One of the biggest trends in project management over the last decade (at least) has been the implementation of the Project/Program Management Office (PMO).  There is perhaps no other buzzword in PM that creates more excitement and generates more debate than the PMO.  In fact, I have seen several companies that embarked on implementing a PMO at the same time as attempting to introduce the concepts of project management within the organization.

Interestingly enough, there is very little common ground as to what a PMO is and what function it might serve.  While several articles and books have been written on the topic, including in PMI publications, there is still a wide range of roles and responsibilities for this entity within organizations.  The PMBOK guide has the following definition:

A project management office (PMO) is an organizational unit to centralize and coordinate the management of projects under its domain

In practicality there seems to be little standardization to what is meant by this term beyond this definition.  It often is a crapshoot that is adjusted to mean just about anything.  Even when the acronym itself is used, there are some organizations that use it to refer to a person as opposed to a corporate department.   Throughout my career I have encountered several types of project based entities within organizations that were all referred to as “PMO”.  They include:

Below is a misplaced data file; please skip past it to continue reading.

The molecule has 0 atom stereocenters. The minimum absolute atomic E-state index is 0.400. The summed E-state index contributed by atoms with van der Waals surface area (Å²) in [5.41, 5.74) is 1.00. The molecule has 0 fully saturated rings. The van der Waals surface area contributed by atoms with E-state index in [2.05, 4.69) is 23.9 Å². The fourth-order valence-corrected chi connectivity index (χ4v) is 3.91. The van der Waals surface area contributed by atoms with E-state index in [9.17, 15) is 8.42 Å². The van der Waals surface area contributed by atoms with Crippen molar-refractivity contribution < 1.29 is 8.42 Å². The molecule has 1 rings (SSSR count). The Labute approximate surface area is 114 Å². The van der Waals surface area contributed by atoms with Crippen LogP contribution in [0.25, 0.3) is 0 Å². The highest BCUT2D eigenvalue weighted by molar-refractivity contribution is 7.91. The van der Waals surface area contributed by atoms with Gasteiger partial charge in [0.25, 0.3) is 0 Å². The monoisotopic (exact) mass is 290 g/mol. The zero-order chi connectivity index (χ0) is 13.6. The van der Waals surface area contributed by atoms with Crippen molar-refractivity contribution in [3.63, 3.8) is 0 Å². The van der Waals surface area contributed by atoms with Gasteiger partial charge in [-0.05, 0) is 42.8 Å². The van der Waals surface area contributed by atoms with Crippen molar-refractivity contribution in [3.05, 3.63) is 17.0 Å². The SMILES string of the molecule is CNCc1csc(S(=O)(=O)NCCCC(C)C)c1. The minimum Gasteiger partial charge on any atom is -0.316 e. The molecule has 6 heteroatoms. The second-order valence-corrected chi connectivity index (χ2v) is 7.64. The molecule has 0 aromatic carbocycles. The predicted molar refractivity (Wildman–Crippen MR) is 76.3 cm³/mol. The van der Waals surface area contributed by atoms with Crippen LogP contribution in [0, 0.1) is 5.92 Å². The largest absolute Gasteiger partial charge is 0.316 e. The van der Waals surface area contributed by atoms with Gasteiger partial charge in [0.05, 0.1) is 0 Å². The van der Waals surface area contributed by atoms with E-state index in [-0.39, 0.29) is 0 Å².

• Project Office: a temporary department created to support a single project.
  • Program Office: a temporary unit supporting the work of multiple projects within a program.
  • Projects Support Office (PSO): an administrative unit supporting multiple but unrelated projects with activities such as scheduling, minute taking, estimating, report generation, etc…
  • Departmental PMO: a unit supporting projects within a function in the organization such as a marketing PMO or an IT PMO.  This unit may have some limited governance and/or oversight responsibilities.
  • Corporate Projects Department: a unit that acts as a watch dog to audit the performance of projects
  • Enterprise PMO: a unit that oversees inter-departmental projects and sets PM standards across the enterprise
  • Center of Excellence: a unit that provides guidance and mentoring on PM matters in the organization without any direct oversight of projects.

It can become quickly apparent that one of the most important aspects of undertaking the launch of a PMO, or practicing project management within organizations, is to clarify terminology and come to agreement that produces a common understanding for the words “Project/Program Management Office”

Now that I’ve outlined the complexity and confusion associated with PMOs, I want to shift focus to talking about PMOs in SMBs.  The first issue that SMBs need to tackle is to gain a solid understanding of the type of projects that they are undertaking within the organization.  If the projects are external customer engagements, the rules of the game will be very different from internal strategic transformation initiatives.  For external customer engagements it may be that the best type of unit is a PSO.   However, for the purpose of brevity and focus I will not expand on project organizations dealing with external customer projects.